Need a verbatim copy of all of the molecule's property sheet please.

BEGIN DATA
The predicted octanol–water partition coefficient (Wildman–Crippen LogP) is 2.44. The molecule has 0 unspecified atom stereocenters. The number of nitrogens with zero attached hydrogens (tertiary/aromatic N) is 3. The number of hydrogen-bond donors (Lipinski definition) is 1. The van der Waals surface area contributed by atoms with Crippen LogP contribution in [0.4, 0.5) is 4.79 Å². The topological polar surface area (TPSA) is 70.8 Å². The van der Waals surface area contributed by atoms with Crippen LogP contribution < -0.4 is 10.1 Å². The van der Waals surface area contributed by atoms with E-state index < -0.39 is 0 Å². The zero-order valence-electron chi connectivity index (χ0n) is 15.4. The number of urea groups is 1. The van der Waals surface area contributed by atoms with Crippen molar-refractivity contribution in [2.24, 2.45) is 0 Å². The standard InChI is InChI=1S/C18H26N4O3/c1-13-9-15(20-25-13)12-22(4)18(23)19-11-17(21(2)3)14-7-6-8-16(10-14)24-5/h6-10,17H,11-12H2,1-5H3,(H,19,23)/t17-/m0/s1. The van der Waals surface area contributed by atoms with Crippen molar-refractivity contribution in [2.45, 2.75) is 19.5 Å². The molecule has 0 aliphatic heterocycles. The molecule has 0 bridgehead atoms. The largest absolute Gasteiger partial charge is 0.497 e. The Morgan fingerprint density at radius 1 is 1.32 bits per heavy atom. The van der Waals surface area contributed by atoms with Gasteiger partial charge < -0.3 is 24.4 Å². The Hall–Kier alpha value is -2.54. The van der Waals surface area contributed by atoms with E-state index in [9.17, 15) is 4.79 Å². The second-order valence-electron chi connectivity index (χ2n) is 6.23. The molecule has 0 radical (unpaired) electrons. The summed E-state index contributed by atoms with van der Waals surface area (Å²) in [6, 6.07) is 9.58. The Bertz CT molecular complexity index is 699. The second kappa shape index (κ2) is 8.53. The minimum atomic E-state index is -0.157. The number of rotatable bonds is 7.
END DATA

The predicted octanol–water partition coefficient (Wildman–Crippen LogP) is 2.44. The molecule has 0 unspecified atom stereocenters. The number of nitrogens with zero attached hydrogens (tertiary/aromatic N) is 3. The number of hydrogen-bond donors (Lipinski definition) is 1. The van der Waals surface area contributed by atoms with Crippen LogP contribution in [0.4, 0.5) is 4.79 Å². The topological polar surface area (TPSA) is 70.8 Å². The van der Waals surface area contributed by atoms with Crippen LogP contribution < -0.4 is 10.1 Å². The van der Waals surface area contributed by atoms with E-state index < -0.39 is 0 Å². The zero-order valence-electron chi connectivity index (χ0n) is 15.4. The number of urea groups is 1. The van der Waals surface area contributed by atoms with Crippen molar-refractivity contribution in [2.24, 2.45) is 0 Å². The standard InChI is InChI=1S/C18H26N4O3/c1-13-9-15(20-25-13)12-22(4)18(23)19-11-17(21(2)3)14-7-6-8-16(10-14)24-5/h6-10,17H,11-12H2,1-5H3,(H,19,23)/t17-/m0/s1. The van der Waals surface area contributed by atoms with Crippen molar-refractivity contribution in [2.45, 2.75) is 19.5 Å². The molecule has 0 aliphatic heterocycles. The molecule has 0 bridgehead atoms. The largest absolute Gasteiger partial charge is 0.497 e. The Morgan fingerprint density at radius 1 is 1.32 bits per heavy atom. The van der Waals surface area contributed by atoms with Gasteiger partial charge < -0.3 is 24.4 Å². The Hall–Kier alpha value is -2.54. The van der Waals surface area contributed by atoms with E-state index in [9.17, 15) is 4.79 Å². The second-order valence-electron chi connectivity index (χ2n) is 6.23. The molecule has 0 radical (unpaired) electrons. The summed E-state index contributed by atoms with van der Waals surface area (Å²) in [6, 6.07) is 9.58. The Bertz CT molecular complexity index is 699. The second kappa shape index (κ2) is 8.53. The minimum atomic E-state index is -0.157. The number of rotatable bonds is 7.